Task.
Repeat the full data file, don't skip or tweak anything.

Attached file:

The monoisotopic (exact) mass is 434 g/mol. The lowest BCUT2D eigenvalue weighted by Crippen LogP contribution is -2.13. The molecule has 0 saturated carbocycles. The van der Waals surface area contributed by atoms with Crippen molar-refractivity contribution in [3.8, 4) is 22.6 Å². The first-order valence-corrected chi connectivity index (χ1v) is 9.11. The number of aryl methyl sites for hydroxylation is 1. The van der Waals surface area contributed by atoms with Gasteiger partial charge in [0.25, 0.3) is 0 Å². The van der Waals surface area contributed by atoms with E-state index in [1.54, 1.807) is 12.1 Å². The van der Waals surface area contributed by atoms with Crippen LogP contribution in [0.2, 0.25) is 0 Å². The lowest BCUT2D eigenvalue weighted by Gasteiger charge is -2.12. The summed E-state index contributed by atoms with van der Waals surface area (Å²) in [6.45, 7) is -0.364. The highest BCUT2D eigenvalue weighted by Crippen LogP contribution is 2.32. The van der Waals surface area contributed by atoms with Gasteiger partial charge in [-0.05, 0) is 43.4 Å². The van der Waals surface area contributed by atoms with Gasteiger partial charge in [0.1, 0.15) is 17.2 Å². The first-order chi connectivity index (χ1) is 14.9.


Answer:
The monoisotopic (exact) mass is 434 g/mol. The lowest BCUT2D eigenvalue weighted by Crippen LogP contribution is -2.13. The molecule has 0 saturated carbocycles. The van der Waals surface area contributed by atoms with Crippen molar-refractivity contribution in [3.8, 4) is 22.6 Å². The first-order valence-corrected chi connectivity index (χ1v) is 9.11. The number of aryl methyl sites for hydroxylation is 1. The van der Waals surface area contributed by atoms with Gasteiger partial charge in [0.25, 0.3) is 0 Å². The van der Waals surface area contributed by atoms with E-state index in [1.54, 1.807) is 12.1 Å². The van der Waals surface area contributed by atoms with Crippen LogP contribution in [0.2, 0.25) is 0 Å². The lowest BCUT2D eigenvalue weighted by Gasteiger charge is -2.12. The summed E-state index contributed by atoms with van der Waals surface area (Å²) in [6.45, 7) is -0.364. The highest BCUT2D eigenvalue weighted by Crippen LogP contribution is 2.32. The van der Waals surface area contributed by atoms with Gasteiger partial charge in [-0.05, 0) is 43.4 Å². The van der Waals surface area contributed by atoms with Gasteiger partial charge in [0.1, 0.15) is 17.2 Å². The first-order chi connectivity index (χ1) is 14.9.